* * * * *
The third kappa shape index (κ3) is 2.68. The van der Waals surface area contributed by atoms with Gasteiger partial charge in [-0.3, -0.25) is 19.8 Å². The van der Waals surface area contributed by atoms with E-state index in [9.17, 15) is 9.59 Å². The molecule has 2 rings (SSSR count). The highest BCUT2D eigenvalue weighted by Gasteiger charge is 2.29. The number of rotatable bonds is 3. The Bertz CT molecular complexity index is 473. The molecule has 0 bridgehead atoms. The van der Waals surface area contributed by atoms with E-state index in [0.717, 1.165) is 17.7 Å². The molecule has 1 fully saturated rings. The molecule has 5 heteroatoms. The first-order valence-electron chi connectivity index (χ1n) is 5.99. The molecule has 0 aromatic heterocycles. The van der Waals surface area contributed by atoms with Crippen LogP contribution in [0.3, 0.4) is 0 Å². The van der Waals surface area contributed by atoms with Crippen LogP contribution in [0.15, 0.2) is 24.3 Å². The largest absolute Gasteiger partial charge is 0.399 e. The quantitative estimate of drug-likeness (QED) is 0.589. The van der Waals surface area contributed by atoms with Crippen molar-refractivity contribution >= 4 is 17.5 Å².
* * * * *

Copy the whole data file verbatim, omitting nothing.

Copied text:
The third kappa shape index (κ3) is 2.68. The van der Waals surface area contributed by atoms with Gasteiger partial charge in [-0.3, -0.25) is 19.8 Å². The van der Waals surface area contributed by atoms with E-state index in [9.17, 15) is 9.59 Å². The molecule has 2 rings (SSSR count). The highest BCUT2D eigenvalue weighted by Gasteiger charge is 2.29. The number of rotatable bonds is 3. The Bertz CT molecular complexity index is 473. The molecule has 0 bridgehead atoms. The van der Waals surface area contributed by atoms with E-state index in [0.717, 1.165) is 17.7 Å². The molecule has 1 fully saturated rings. The molecule has 5 heteroatoms. The first-order valence-electron chi connectivity index (χ1n) is 5.99. The molecule has 0 aromatic heterocycles. The van der Waals surface area contributed by atoms with Crippen LogP contribution in [0.3, 0.4) is 0 Å². The van der Waals surface area contributed by atoms with Crippen LogP contribution in [0.15, 0.2) is 24.3 Å². The largest absolute Gasteiger partial charge is 0.399 e. The quantitative estimate of drug-likeness (QED) is 0.589. The van der Waals surface area contributed by atoms with Crippen molar-refractivity contribution >= 4 is 17.5 Å².